I’ve long been a fan of the Toyota Prius. Now in its fourth generation, the popular hybrid vehicle is offered in several trim levels, all with the mission of getting you around comfortably and safely with great fuel economy. But in what was typical for some Toyota products of the past, previous generation Prius models weren’t exactly fun to drive.
Why is this important? you ask. After all, I just want some serious mpg returns.
In case you haven’t noticed, oil prices have plummeted and folks are back to their giant SUV and truck purchasing ways. Not to mention a major increase in sales of performance cars that now exceed 500-700 horsepower!
When the emotional “want” needle shifts towards vehicles people have on their “dream vehicle” lists, sales of small, fuel efficient vehicles tend to tank. We’ve seen it before, and it does not portend a bright future for those working diligently on electric, hybrid and hydrogen fuel cell technology to help preserve Mother Nature’s finite fossil fuel supply.
Prius can certainly be called small and fuel efficient. So to keep consumer interest strong as gas gets cheaper, Toyota has wisely instilled GT DNA into the new 2016 model.
So what does that mean? While it does a lot of things well, Prius models have never been close to being fun to drive. Steering on previous gen models is slow and somewhat imprecise, handling is sloppy, especially during evasive maneuvers, and the joy quotient as it relates to pleasure driving hovered at the five out of 10 mark.
(Toyota sets out to regain global sales crown. For more, Click Here.)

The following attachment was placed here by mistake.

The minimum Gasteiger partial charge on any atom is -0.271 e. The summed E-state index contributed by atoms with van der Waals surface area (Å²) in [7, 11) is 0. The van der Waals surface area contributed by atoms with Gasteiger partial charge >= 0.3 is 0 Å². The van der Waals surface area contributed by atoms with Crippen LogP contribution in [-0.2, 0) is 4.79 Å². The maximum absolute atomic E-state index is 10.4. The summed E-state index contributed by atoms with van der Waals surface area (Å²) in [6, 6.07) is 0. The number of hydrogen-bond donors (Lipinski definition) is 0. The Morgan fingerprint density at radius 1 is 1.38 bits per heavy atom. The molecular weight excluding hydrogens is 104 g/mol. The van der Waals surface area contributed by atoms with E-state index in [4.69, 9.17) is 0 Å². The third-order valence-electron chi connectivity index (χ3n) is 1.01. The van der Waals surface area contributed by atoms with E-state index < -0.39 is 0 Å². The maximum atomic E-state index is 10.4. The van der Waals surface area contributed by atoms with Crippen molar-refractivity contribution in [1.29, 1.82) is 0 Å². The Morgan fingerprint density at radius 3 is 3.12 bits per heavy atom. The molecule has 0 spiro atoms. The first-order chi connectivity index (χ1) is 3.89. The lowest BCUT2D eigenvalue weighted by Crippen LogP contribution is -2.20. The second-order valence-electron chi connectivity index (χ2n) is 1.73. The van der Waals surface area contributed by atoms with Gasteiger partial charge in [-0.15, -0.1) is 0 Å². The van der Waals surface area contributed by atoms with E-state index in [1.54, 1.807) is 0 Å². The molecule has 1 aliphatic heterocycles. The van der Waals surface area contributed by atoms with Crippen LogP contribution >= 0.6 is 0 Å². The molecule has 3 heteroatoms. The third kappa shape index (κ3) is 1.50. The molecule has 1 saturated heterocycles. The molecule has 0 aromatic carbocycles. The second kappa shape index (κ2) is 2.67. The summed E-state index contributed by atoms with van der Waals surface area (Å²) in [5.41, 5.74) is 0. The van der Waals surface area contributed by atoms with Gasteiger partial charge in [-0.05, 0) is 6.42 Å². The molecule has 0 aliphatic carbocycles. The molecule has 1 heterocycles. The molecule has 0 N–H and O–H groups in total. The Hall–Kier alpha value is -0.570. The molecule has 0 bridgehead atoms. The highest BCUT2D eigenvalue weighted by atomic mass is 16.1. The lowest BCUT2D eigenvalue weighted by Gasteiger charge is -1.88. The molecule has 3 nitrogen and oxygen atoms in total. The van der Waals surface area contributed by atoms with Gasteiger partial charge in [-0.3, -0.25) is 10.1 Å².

So Toyota started with a clean slate with the new Prius, determined to make this fuel-efficient buggy fun to drive. And as a plus, they restyled the new model, taking away a bit of the “Star Wars” styling that made this hybrid singularly unique.
Under the restyled body lies Toyota’s New Global Architecture (TNGA), an integrated approach to developing new platforms and powertrains. In the case of the 2016 Prius, the platform introduces a high-strength body structure, new double-wishbone independent rear suspension and low center of gravity to enhance driving dynamics to a level that speaks more German than Japanese. In a word, the new Prius is fun.
To enhance the agility and sporty driving character of the 2016 Prius, Toyota engineers replaced the torsion beam suspension with a double wishbone rear suspension. The new trailing-arm design greatly enhances handling, control and ride comfort and also allows increased luggage space.
To prove that the engineers weren’t blowing smoke in strange places, Toyota set up a Gymkhana course on a runway at the retired “El Toro” Marine Corps Air Station near Irvine, California.
First up was the previous gen Prius, and it plodded through the tight, fast course as best as it could. Plenty of body roll and understeer was exhibited by the less-than-capable chassis. “About what I expected,” was my assessment.
Time for the 2016 model, and all of my “average” Prius thoughts flew out of the redesigned side windows. Handling was spot on—like BMW spot on. Acceleration has also improved, and I was able to steer the new Prius through tight corners with my right foot. Minimal body roll, neutral handling, and balanced steering effort were among the new model’s vastly improved road traits.
(Click Here for details about Hyundai taking on the Prius with the new Ioniq.)
Honestly, I could not believe what had just happened, so I started the whole process over – again with the previous model and then with the new – with the same results. I ended up driving the 2016 repeatedly to try and improve my track time!
During on-road drives, the new Prius is equally impressive. Most notably, Prius is now considerably quieter than previous gen models. Not that hybrids are noisy to begin with, but cars at the lower end of the economic spectrum tend to get less of the sound deadening and road comfort goodies that luxury car buyers expect. Noise levels rivaled some of big brother Lexus’ smaller car offerings – an unexpected bonus.